but which may be useful to those building the project when they want deeper
  insight into what's happening.

``DEBUG``
  Detailed informational messages intended for developers working on the
  project itself as opposed to users who just want to build it.  These messages
  will not typically be of interest to other users building the project and
  will often be closely related to internal implementation details.

``TRACE``
  Fine-grained messages with very low-level implementation details.  Messages
  using this log level would normally only be temporary and would expect to be
  removed before releasing the project, packaging up the files, etc.

The CMake command-line tool displays ``STATUS`` to ``TRACE`` messages on stdout
with the message preceded by two hyphens and a space.  All other message types
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are sent to stderr and are not prefixed with hyphens.  The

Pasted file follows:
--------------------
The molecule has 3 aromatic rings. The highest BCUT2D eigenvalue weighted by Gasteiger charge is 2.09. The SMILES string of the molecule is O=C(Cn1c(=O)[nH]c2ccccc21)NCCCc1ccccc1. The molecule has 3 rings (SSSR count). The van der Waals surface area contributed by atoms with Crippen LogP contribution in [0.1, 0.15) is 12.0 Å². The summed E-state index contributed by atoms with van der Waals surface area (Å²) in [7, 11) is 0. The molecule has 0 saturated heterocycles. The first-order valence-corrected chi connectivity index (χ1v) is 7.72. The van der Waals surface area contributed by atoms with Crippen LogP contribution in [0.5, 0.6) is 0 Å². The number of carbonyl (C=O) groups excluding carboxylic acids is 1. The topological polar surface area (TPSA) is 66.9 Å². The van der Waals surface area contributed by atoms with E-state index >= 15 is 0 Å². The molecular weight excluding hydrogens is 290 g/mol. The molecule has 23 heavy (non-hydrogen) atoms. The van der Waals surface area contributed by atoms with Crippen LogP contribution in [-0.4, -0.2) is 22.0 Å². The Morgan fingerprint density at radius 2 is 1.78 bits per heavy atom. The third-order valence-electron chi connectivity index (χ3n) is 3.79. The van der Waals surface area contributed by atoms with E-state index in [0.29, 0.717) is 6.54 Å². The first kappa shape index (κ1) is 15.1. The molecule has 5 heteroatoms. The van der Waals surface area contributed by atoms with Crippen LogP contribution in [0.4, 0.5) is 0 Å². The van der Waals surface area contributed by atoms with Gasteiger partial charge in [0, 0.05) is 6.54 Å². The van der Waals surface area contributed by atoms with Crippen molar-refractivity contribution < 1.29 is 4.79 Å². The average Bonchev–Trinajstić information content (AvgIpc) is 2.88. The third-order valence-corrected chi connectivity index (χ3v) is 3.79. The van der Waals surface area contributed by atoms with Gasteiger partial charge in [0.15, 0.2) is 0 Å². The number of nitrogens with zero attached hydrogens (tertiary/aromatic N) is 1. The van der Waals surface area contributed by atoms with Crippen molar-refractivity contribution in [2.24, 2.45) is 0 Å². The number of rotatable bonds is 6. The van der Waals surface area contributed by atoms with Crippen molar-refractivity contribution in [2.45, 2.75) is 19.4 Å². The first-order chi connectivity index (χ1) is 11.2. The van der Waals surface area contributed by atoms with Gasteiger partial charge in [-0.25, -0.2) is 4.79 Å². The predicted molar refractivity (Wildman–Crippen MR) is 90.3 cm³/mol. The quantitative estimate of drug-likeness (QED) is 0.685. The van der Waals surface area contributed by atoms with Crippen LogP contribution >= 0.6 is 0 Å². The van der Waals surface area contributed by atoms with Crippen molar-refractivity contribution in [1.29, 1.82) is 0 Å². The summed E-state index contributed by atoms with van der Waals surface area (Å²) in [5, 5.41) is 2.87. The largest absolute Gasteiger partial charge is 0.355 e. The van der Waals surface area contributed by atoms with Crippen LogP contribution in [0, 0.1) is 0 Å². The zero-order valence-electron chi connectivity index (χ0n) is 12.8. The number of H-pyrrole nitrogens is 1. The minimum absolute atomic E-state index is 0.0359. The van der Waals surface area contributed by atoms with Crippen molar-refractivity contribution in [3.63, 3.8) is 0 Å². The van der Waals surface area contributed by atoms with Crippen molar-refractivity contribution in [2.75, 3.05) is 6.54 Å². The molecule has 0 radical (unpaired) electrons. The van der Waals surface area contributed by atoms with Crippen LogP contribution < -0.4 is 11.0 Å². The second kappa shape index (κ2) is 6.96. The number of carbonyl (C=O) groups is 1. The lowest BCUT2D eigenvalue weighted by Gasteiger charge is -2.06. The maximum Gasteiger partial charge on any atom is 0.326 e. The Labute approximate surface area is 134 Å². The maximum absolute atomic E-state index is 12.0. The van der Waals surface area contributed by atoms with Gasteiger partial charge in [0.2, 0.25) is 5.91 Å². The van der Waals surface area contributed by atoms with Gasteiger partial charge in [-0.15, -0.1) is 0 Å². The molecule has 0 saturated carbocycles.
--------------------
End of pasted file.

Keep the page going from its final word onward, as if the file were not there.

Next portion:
:manual:`CMake GUI <cmake-gui(1)>` displays all messages in its log area.
The :manual:`curses interface <ccmake(1)>` shows ``STATUS`` to ``TRACE``
messages one at a time on a status line and other messages in an
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interactive pop-up box.  The ``--log-level`` command-line option to each of
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these tools can be used to control which messages will be shown.
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To make a log level persist between CMake runs, the
:variable:`CMAKE_MESSAGE_LOG_LEVEL` variable can be set instead.
Note that the command line option takes precedence over the cache variable.
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Messages of log levels ``NOTICE`` and below will have each line preceded